Very little legislation or case law speaks to either side of this debate. However, Comcast recently filed an appeal to an August 2008 FCC decision that banned bandwidth throttling and adopted the FCC’s Internet Policy Statement. Comcast had been surreptitiously limiting the bandwidth of heavy downloaders from full speeds down to “DSL levels” for 20 minutes at a time in an effort to manage bandwidth. If the FCC decision is sustained, it will set a precedent that limiting bandwidth goes against the principles of consumer access to the internet outlined in the Internet Policy Statement-for the first time limiting how far ISPs can go in managing their networks. The Internet Policy Statement includes four fundamental assertions. In order “[t]o encourage broadband deployment and preserve and promote the open and interconnected nature of the public Internet, consumers are entitled to…”

1.      access the lawful Internet content of their choice;

2.      run applications and use services of their choice, subject to the needs of law enforcement;

3.      connect their choice of legal devices that do not harm the network; and

4.      competition among network providers, application and service providers, and content providers.

The most recent development in the battle over web neutrality has appeared in an unlikely place, the American Recovery and Reinvestment Plan of 2009, also known as “the stimulus package”. Buried within the bill, on pages 399-402, are provisions for grants to build out internet and wireless service in “unserved” areas of the country. Tied into these provisions are requirements that any newly developed networks operate on an “open access” basis. Coincidentally, “open access” is not defined in the bill, and since the role of the courts is to interpret legislation, any FCC definition of “open access” will be subject to the scrutiny of the courts.

Although net neutrality proponents were hoping for more, they should not be disappointed in this development. It may seem like a small step, but it is some of the first language in passed legislation directly referring to net neutrality. Further legislation is in the pipeline and the states are weighing in on the issue as well. As of this publishing, only New York has officially codified net neutrality in their telecommunications standards, but other states have been eagerly watching New York to see if these standards are challenged in the courts.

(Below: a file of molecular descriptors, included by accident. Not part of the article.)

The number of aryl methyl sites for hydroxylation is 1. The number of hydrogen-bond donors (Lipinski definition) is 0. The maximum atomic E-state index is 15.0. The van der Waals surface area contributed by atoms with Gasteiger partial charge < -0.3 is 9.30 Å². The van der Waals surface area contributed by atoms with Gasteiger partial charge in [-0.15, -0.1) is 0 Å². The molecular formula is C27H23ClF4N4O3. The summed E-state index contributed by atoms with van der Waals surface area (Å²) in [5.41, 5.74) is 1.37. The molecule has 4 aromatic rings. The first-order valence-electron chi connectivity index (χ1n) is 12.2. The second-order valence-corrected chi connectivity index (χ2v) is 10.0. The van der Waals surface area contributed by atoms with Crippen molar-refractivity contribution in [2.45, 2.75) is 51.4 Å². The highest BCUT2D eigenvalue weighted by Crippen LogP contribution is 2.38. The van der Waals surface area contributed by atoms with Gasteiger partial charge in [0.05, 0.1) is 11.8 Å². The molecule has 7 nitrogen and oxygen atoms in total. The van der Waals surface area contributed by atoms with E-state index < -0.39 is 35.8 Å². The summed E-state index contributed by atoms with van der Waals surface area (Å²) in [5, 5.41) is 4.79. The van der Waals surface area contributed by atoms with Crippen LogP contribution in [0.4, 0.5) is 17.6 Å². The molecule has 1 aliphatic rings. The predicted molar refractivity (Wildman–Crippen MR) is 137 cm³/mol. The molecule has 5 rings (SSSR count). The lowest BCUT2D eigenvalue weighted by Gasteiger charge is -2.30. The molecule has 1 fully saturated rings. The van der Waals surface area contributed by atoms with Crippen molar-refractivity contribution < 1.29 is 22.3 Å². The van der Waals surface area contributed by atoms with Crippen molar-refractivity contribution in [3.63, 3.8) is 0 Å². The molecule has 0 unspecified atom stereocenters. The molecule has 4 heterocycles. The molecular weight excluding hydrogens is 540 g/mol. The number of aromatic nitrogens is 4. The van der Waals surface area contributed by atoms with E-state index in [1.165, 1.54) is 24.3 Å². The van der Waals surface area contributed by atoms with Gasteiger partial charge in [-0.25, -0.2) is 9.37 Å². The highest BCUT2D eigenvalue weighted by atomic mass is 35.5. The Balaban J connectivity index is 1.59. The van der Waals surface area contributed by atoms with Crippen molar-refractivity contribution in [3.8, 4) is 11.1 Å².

Opponents of net neutrality shouldn’t lose hope either: arguments based on traditional constitutional free speech issues may gain traction. The telecom and cable companies draw an analogy between the landmark Supreme Court case of Turner Broadcasting Systems Inc. v. FCC and the belief that government-imposed bandwidth-use criteria violates their First Amendment right to free speech. Under Turner, the Court held that “must carry” provisions requiring cable companies to give access to local broadcast stations compelled the companies to promote speech with which the companies disagreed.

Further requiring internet providers to offer an equal playing field to any web content provider bears a striking resemblance to requiring cable companies to allow public access channels on cable television. As in Turner, this argument would be subject to intermediate scrutiny, which requires “content neutral regulation [to] be sustained if it advances important governmental interests unrelated to the suppression of free speech and does not burden substantially more speech than necessary to further those interests.” This level of scrutiny puts the onus on the government entity trying to regulate the telecoms to prove there is an “important government interest” in requiring equal access to the internet, and the courts have traditionally leaned towards finding in favor of private individuals.

Where Do We Go From Here?

Six pieces of proposed net-neutrality legislation have been introduced to Congress since 2006, and all have died on the House floor. The most recent attempt at legislation promoting net neutrality is H.R. 5353, which would establish some broadband policy and direct the FCC to hold hearings to assess competition, consumer choice issues relating to broadband internet, and other issues. Should it pass, this legislation will be yet another small step towards net neutrality but likely it would have no drastic effect.

It is impossible to say with any accuracy how this debate will end. Antitrust litigation has been almost non-existent for the last ten years, and with the economy struggling Congress is unlikely to pass legislation that might hurt businesses. Then again, the proponents of net neutrality argue that the “problem” isn’t going away and, regardless of external pressures, something needs to be done. President Obama has expressed his support for the concept of net neutrality but, with so many other pressing issues, net neutrality may end up simmering on the back burner until it finally boils over.  The end of this story is not written and it is yet to be seen who will win out: the dreamers on the edge, or the conventions of modern business practice.  Neither party is ready to give up the fight for their beliefs, and only time will tell how access to the internet will evolve.